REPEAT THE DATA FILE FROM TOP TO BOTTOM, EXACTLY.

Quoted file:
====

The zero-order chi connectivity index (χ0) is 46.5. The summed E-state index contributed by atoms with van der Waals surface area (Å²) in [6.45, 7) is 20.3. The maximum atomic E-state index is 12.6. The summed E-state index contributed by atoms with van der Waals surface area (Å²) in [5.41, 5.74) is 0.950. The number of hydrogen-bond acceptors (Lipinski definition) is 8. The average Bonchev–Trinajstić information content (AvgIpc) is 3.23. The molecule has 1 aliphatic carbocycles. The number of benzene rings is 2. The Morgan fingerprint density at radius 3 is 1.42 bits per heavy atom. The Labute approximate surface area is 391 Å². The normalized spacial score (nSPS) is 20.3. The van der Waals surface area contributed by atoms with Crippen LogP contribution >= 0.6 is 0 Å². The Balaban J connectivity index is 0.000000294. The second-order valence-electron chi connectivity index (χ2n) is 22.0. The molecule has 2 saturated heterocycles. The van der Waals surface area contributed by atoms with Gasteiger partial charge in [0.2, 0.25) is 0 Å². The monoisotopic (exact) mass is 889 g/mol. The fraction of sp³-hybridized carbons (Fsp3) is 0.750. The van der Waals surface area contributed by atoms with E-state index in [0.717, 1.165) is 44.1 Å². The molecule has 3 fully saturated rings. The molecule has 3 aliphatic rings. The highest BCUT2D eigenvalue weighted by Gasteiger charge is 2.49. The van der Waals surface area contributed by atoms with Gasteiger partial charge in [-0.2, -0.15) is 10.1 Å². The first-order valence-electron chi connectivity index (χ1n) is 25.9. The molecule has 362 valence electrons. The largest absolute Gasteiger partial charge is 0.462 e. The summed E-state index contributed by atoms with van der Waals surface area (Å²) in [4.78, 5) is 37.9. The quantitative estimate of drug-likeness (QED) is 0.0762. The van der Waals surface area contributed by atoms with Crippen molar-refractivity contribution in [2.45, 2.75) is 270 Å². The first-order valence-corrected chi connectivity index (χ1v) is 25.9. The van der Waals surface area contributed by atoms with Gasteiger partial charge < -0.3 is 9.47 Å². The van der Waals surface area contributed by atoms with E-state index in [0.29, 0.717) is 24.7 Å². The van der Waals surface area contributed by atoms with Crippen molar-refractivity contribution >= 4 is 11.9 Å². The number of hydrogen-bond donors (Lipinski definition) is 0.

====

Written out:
The zero-order chi connectivity index (χ0) is 46.5. The summed E-state index contributed by atoms with van der Waals surface area (Å²) in [6.45, 7) is 20.3. The maximum atomic E-state index is 12.6. The summed E-state index contributed by atoms with van der Waals surface area (Å²) in [5.41, 5.74) is 0.950. The number of hydrogen-bond acceptors (Lipinski definition) is 8. The average Bonchev–Trinajstić information content (AvgIpc) is 3.23. The molecule has 1 aliphatic carbocycles. The number of benzene rings is 2. The Morgan fingerprint density at radius 3 is 1.42 bits per heavy atom. The Labute approximate surface area is 391 Å². The normalized spacial score (nSPS) is 20.3. The van der Waals surface area contributed by atoms with Crippen LogP contribution >= 0.6 is 0 Å². The Balaban J connectivity index is 0.000000294. The second-order valence-electron chi connectivity index (χ2n) is 22.0. The molecule has 2 saturated heterocycles. The van der Waals surface area contributed by atoms with Gasteiger partial charge in [0.2, 0.25) is 0 Å². The monoisotopic (exact) mass is 889 g/mol. The fraction of sp³-hybridized carbons (Fsp3) is 0.750. The van der Waals surface area contributed by atoms with E-state index in [0.717, 1.165) is 44.1 Å². The molecule has 3 fully saturated rings. The molecule has 3 aliphatic rings. The highest BCUT2D eigenvalue weighted by Gasteiger charge is 2.49. The van der Waals surface area contributed by atoms with Gasteiger partial charge in [-0.2, -0.15) is 10.1 Å². The first-order valence-electron chi connectivity index (χ1n) is 25.9. The molecule has 362 valence electrons. The largest absolute Gasteiger partial charge is 0.462 e. The summed E-state index contributed by atoms with van der Waals surface area (Å²) in [4.78, 5) is 37.9. The quantitative estimate of drug-likeness (QED) is 0.0762. The van der Waals surface area contributed by atoms with Crippen molar-refractivity contribution in [2.45, 2.75) is 270 Å². The first-order valence-corrected chi connectivity index (χ1v) is 25.9. The van der Waals surface area contributed by atoms with Gasteiger partial charge < -0.3 is 9.47 Å². The van der Waals surface area contributed by atoms with E-state index in [0.29, 0.717) is 24.7 Å². The van der Waals surface area contributed by atoms with Crippen molar-refractivity contribution >= 4 is 11.9 Å². The number of hydrogen-bond donors (Lipinski definition) is 0.